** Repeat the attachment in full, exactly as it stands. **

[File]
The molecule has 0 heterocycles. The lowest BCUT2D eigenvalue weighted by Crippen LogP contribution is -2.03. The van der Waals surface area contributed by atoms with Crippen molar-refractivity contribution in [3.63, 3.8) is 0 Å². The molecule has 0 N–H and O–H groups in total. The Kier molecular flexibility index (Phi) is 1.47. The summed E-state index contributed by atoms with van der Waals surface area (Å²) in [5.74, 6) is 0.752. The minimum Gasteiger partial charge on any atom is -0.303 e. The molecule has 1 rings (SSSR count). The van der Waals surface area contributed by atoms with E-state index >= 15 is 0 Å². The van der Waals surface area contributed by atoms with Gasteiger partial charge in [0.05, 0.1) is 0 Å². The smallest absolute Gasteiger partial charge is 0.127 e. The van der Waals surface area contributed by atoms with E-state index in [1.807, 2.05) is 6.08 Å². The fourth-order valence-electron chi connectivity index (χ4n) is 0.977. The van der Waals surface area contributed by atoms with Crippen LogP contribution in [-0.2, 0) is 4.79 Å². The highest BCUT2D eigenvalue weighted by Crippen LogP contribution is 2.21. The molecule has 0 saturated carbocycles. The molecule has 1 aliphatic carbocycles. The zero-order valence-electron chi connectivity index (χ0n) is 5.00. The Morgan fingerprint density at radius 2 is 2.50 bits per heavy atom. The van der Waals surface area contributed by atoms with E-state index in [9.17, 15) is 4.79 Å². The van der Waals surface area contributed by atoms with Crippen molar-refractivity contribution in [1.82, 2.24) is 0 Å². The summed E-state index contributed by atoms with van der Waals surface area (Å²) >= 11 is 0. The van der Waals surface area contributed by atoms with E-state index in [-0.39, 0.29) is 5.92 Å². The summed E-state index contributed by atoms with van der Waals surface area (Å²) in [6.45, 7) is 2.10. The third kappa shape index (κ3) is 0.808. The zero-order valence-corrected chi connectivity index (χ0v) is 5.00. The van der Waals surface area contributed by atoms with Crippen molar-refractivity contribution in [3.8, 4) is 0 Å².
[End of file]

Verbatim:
The molecule has 0 heterocycles. The lowest BCUT2D eigenvalue weighted by Crippen LogP contribution is -2.03. The van der Waals surface area contributed by atoms with Crippen molar-refractivity contribution in [3.63, 3.8) is 0 Å². The molecule has 0 N–H and O–H groups in total. The Kier molecular flexibility index (Phi) is 1.47. The summed E-state index contributed by atoms with van der Waals surface area (Å²) in [5.74, 6) is 0.752. The minimum Gasteiger partial charge on any atom is -0.303 e. The molecule has 1 rings (SSSR count). The van der Waals surface area contributed by atoms with E-state index >= 15 is 0 Å². The van der Waals surface area contributed by atoms with Gasteiger partial charge in [0.05, 0.1) is 0 Å². The smallest absolute Gasteiger partial charge is 0.127 e. The van der Waals surface area contributed by atoms with E-state index in [1.807, 2.05) is 6.08 Å². The fourth-order valence-electron chi connectivity index (χ4n) is 0.977. The van der Waals surface area contributed by atoms with Crippen LogP contribution in [-0.2, 0) is 4.79 Å². The highest BCUT2D eigenvalue weighted by Crippen LogP contribution is 2.21. The molecule has 0 saturated carbocycles. The molecule has 1 aliphatic carbocycles. The zero-order valence-electron chi connectivity index (χ0n) is 5.00. The Morgan fingerprint density at radius 2 is 2.50 bits per heavy atom. The van der Waals surface area contributed by atoms with E-state index in [9.17, 15) is 4.79 Å². The van der Waals surface area contributed by atoms with Crippen molar-refractivity contribution in [1.82, 2.24) is 0 Å². The summed E-state index contributed by atoms with van der Waals surface area (Å²) >= 11 is 0. The van der Waals surface area contributed by atoms with E-state index in [-0.39, 0.29) is 5.92 Å². The summed E-state index contributed by atoms with van der Waals surface area (Å²) in [6.45, 7) is 2.10. The third kappa shape index (κ3) is 0.808. The zero-order valence-corrected chi connectivity index (χ0v) is 5.00. The van der Waals surface area contributed by atoms with Crippen molar-refractivity contribution in [3.8, 4) is 0 Å².